Plastics Pipe Institute issues advisory for substandard plastic pipe use in oil and gas fields

The Plastics Pipe Institute, Inc. (PPI) has issued a warning about substandard high-density polyethylene (HDPE) pipe that does not comply with relevant product standards, which has been found in the oil and gas gathering operations of the Permian and Delaware basins in Texas and New Mexico.

These pipelines are not marked with relevant product standard requirements, and may not comply with those product standards. Pipe that is not properly marked or certified provides no assurance of product quality and may not perform as intended for the application. The notice extends to other areas where HDPE pipe is widely used such as potable water, forced main sewers, industrial, and mining applications. PPI is the major North American plastic pipe trade association with many of its member companies producing resins, pipe, fittings, and components.

The Plastics Pipe Institute recommends that pipe purchasers should review the pipe manufacturer's certification reports along with physical plant inspections or independent third-party validation and testing.

PI warns about HDPE pipe that does not comply with relevant product standards and recommends that purchasers review the pipe manufacturer's certification reports along with physical plant inspections or independent third-party validation and testing.

"We're issuing this advisory because we are seeing HDPE pipes that have significant quality issues," stated Tony Radoszewski, CAE, president of PPI. "In some cases neither the manufacturer nor the origin of the pipe could be identified. Unfortunately, due to the quickly rising demand for HDPE pipe we're seeing an influx of pipe that does not meet industry standards. Properly marked HDPE pipe will be imprinted to identify specific standards, and to help confirm that the pipe is suitable for its intended purpose. But this cannot be relied upon by itself as a printline is no guarantee of the quality of the pipe. There are other end-user validation points such as Certificates of Quality from the manufacturer, on-site inspections of the plant, and an array of short-term physical property and mechanical tests and measurements on produced pipe to verify pipe quality.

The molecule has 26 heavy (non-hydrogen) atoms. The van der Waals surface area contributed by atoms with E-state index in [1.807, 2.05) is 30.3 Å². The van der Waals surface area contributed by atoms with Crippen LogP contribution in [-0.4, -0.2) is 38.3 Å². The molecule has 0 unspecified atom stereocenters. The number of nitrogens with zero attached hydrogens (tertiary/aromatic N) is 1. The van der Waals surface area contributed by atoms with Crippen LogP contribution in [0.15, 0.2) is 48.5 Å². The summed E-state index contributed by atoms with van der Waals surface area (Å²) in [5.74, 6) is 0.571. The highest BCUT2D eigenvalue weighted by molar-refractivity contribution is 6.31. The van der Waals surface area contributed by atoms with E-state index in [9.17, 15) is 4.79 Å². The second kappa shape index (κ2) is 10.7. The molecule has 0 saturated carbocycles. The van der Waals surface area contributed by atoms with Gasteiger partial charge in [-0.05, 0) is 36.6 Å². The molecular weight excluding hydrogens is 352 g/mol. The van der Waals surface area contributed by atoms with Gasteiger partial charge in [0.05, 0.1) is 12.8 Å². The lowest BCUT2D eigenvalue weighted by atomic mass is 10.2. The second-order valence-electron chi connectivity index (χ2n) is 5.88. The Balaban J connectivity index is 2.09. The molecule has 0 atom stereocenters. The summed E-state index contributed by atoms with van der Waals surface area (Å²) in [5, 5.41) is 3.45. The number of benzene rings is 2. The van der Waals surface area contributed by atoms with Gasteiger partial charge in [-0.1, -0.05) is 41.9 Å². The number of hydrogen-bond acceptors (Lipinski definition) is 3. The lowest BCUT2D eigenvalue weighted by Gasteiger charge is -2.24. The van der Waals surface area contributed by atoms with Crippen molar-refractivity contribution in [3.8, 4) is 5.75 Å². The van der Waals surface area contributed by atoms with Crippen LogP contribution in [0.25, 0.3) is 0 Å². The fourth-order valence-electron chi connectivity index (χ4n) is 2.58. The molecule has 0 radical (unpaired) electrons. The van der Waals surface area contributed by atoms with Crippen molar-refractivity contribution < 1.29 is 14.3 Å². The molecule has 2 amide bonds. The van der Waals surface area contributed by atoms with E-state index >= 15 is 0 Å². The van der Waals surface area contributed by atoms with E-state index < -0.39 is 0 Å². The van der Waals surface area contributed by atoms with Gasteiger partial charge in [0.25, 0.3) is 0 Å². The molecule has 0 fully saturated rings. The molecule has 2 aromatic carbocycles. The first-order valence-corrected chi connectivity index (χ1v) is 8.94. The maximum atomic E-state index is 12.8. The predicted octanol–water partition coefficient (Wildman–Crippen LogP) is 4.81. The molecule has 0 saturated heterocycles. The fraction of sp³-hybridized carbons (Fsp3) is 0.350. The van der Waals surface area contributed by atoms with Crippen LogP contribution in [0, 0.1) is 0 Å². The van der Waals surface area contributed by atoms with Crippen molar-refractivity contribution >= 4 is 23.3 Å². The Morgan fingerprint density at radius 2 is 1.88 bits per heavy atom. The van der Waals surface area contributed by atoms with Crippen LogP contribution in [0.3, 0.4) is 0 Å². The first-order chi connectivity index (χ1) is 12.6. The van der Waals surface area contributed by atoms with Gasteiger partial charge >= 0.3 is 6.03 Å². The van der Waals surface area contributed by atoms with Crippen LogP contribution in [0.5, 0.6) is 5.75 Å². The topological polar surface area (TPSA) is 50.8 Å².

"Pipe manufacturers can participate in the quality systems established in the industry. This starts with a TR-4 listing in the Plastics Pipe Institute Hydrostatic Stress Board Program plus unannounced random audits conducted by a certifying body.

"Pipe not in compliance could jeopardize the safety of employees, the public and the environment. Piping products should be inspected upon delivery to ensure they meet the appropriate standards and the operator’s specifications. This is especially critical for projects in demanding oil and gas field operations, and is also important for pipe used in other pressure applications such as water, sewer, industrial, and mining applications.”

The association also recommends that purchasers review the pipe manufacturer's certification reports along with physical plant inspections or independent third-party validation and testing.

"There is time, effort and labor needed to develop the standards and to produce product that will meet those standards," Radoszewski stated. "Not all HDPE pipe is created equally. Know what resin is being used in the manufacture of the pipe. Know what company is making the pipe. Know what company is selling the pipe. There is a considerable investment for the resin manufacturer and the pipe manufacturer to produce high-performance products. There is a cost for quality because of the steps required from the manufacturing of the plastic resin to the extrusion of the pipe in order to produce a product that meets industry standards and regulations. But the benefits definitely outweigh the extra cost. No one wants a catastrophic pipeline failure caused by substandard pipe."

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